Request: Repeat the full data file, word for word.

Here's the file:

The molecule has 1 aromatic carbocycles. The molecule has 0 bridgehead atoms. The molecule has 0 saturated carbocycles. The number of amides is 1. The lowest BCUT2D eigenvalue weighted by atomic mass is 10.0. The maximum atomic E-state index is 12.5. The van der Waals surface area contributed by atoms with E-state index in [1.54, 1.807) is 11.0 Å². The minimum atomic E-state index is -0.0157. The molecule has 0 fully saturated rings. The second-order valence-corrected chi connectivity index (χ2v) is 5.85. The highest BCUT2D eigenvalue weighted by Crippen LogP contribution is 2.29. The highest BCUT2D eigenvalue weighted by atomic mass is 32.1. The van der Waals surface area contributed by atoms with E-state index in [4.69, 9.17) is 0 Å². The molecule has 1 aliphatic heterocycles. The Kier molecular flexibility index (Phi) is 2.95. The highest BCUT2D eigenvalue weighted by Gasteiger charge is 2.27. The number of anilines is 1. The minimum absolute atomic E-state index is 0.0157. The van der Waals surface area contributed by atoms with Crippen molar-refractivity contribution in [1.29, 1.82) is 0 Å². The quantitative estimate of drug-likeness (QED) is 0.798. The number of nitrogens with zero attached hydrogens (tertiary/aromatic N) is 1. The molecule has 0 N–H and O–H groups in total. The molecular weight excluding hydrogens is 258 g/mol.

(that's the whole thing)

The molecule has 1 aromatic carbocycles. The molecule has 0 bridgehead atoms. The molecule has 0 saturated carbocycles. The number of amides is 1. The lowest BCUT2D eigenvalue weighted by atomic mass is 10.0. The maximum atomic E-state index is 12.5. The van der Waals surface area contributed by atoms with E-state index in [1.54, 1.807) is 11.0 Å². The minimum atomic E-state index is -0.0157. The molecule has 0 fully saturated rings. The second-order valence-corrected chi connectivity index (χ2v) is 5.85. The highest BCUT2D eigenvalue weighted by Crippen LogP contribution is 2.29. The highest BCUT2D eigenvalue weighted by atomic mass is 32.1. The van der Waals surface area contributed by atoms with E-state index in [4.69, 9.17) is 0 Å². The molecule has 1 aliphatic heterocycles. The Kier molecular flexibility index (Phi) is 2.95. The highest BCUT2D eigenvalue weighted by Gasteiger charge is 2.27. The number of anilines is 1. The minimum absolute atomic E-state index is 0.0157. The van der Waals surface area contributed by atoms with Crippen molar-refractivity contribution in [1.29, 1.82) is 0 Å². The quantitative estimate of drug-likeness (QED) is 0.798. The number of nitrogens with zero attached hydrogens (tertiary/aromatic N) is 1. The molecule has 0 N–H and O–H groups in total. The molecular weight excluding hydrogens is 258 g/mol.